The Pakistan People’s Party’s (PPP’s) stance that talks between the government and the outlawed Tehreek-i-Taliban Pakistan (TTP) should be discussed in the parliament raises a valid question: who is holding dialogues with the outfit? The TTP has announced an indefinite ceasefire with the government. The PPP stance shows as if it is not happy with the talks or wants to avoid sharing the responsibility of the process as it is the part of the coalition government, and PPP Chairman Bilawal Bhutto-Zardari holds the Foreign Ministry. No doubt, the parliament should take all important decisions, including this one too. Peace talks began during the Pakistan Tehreek-i-Insaf (PTI) tenure without much fanfare as the government kept the nation in the dark about the talks. The incumbent government also has yet to share any detail about the talks and terms. According to media leaks, the TTP wants the revocation of the merger of the Fata areas into Khyber Pakhtunkhwa and the enforcement of Sharia laws in tribal areas. The leaks also stated that a grand tribal jirga in Kabul was brokering the talks. This is not the first time the Pakistani government is holding dialogues with the terror outfits.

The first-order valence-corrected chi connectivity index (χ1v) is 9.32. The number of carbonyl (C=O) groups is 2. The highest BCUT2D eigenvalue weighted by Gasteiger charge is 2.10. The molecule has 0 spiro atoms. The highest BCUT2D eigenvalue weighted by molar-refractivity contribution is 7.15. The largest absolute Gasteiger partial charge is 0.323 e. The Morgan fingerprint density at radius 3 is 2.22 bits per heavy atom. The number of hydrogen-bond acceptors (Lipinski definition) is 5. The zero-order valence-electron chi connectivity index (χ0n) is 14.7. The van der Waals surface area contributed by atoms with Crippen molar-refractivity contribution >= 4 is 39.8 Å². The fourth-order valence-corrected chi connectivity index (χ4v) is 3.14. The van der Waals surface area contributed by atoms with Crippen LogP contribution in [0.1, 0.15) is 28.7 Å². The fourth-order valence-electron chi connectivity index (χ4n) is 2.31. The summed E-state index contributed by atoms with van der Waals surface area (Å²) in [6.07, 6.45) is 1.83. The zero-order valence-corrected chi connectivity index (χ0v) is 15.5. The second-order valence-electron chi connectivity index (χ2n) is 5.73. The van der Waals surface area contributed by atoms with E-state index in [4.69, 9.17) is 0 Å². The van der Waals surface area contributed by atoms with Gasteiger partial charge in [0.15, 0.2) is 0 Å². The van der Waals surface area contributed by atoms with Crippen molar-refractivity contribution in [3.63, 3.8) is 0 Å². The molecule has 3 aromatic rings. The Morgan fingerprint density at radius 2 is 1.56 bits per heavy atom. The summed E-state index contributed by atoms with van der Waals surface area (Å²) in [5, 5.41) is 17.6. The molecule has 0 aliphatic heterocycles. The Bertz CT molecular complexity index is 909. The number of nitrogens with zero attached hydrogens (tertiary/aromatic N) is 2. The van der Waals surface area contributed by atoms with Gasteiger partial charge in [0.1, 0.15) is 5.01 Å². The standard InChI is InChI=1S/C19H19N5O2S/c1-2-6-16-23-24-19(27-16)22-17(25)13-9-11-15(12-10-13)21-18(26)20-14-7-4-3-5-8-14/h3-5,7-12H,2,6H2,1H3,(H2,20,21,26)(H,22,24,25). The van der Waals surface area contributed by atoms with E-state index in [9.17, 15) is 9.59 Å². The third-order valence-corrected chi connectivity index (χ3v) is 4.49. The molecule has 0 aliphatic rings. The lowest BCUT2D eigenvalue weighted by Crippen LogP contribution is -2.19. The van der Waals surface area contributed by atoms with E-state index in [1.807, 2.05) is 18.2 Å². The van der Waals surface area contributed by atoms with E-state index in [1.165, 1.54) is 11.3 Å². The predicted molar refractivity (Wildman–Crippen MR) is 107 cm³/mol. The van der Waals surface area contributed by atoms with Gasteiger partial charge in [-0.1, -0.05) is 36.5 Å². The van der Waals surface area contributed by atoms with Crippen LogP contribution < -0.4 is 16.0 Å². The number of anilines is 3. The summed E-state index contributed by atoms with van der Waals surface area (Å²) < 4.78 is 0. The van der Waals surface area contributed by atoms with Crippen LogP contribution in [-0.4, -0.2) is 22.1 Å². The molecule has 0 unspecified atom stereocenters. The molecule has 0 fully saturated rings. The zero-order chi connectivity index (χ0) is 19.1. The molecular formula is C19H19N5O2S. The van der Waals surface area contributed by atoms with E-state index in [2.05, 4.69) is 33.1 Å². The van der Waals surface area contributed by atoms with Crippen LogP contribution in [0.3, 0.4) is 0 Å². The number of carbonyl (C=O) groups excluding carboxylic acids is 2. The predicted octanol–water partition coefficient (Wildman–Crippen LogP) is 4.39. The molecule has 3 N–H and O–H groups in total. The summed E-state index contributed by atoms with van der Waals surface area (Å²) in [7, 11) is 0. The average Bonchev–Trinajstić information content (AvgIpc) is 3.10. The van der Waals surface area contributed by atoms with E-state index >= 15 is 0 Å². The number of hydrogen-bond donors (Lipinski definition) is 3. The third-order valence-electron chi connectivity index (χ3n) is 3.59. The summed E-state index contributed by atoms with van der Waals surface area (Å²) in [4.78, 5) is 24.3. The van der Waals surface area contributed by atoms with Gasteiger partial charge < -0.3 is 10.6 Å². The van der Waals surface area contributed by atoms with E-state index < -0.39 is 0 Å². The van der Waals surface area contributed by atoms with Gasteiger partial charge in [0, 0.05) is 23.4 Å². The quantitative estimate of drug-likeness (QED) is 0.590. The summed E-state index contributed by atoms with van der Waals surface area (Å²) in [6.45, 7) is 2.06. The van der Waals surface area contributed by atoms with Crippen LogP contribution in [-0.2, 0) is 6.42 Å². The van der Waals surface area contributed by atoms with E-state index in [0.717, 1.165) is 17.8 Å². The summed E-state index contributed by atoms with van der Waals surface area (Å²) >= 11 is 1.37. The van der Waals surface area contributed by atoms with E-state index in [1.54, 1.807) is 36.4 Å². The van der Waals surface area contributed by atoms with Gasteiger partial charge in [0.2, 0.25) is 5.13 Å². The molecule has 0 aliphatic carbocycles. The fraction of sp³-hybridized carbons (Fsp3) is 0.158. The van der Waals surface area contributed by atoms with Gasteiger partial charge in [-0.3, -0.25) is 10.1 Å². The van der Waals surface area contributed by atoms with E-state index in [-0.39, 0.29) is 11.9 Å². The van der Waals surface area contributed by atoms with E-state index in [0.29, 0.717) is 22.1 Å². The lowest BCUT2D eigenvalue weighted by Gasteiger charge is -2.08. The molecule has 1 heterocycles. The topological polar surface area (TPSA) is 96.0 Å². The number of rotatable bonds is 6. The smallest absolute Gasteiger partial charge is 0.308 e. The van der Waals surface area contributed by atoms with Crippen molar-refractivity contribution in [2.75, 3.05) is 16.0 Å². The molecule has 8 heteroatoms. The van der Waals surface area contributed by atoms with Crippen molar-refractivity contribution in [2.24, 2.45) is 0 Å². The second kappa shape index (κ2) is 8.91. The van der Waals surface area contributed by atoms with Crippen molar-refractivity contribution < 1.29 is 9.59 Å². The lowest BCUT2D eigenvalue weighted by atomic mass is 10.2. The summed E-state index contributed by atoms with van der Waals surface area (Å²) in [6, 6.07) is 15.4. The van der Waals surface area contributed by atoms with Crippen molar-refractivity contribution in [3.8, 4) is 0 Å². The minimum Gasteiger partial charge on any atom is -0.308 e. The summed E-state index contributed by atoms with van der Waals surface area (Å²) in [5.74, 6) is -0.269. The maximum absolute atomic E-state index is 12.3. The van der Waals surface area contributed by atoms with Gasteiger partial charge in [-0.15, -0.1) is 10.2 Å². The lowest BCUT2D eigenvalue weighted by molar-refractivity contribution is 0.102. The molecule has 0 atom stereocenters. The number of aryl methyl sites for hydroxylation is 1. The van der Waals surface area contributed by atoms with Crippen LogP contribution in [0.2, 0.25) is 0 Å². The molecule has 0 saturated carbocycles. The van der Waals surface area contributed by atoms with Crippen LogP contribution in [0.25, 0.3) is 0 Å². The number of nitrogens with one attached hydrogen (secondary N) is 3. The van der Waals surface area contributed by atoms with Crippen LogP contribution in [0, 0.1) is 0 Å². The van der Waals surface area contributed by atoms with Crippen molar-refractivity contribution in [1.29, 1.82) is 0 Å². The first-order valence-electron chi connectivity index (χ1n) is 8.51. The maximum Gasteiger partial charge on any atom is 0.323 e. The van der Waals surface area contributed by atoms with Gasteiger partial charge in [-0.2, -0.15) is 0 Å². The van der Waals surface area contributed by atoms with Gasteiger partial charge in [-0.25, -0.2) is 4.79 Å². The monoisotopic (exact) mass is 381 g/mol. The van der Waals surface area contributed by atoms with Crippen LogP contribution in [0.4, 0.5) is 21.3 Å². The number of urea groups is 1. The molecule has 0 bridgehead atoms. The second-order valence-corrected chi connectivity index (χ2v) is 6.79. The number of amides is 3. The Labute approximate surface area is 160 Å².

Earlier in 2014, the government made a committee, with the backing of the parliament, to negotiate peace with the terror outfits. Things could not proceed after the TTP demanded that all of its fighters jailed in Pakistan should be released. Later on, the TTP wreaked havoc on innocent people. The takeover of Kabul by the Taliban government brought a ray of hope for the people of Pakistan that now the militancy would end. This, however, did not happen, and instead, the TTP killed people from Karachi to Peshawar, and even now, their fighters and facilitators keep on attacking army troops in the former tribal areas. The parliament should discuss the talks, but let us not be optimistic about the success of the talks or even if a peace deal with the TTP was signed, it would not last long.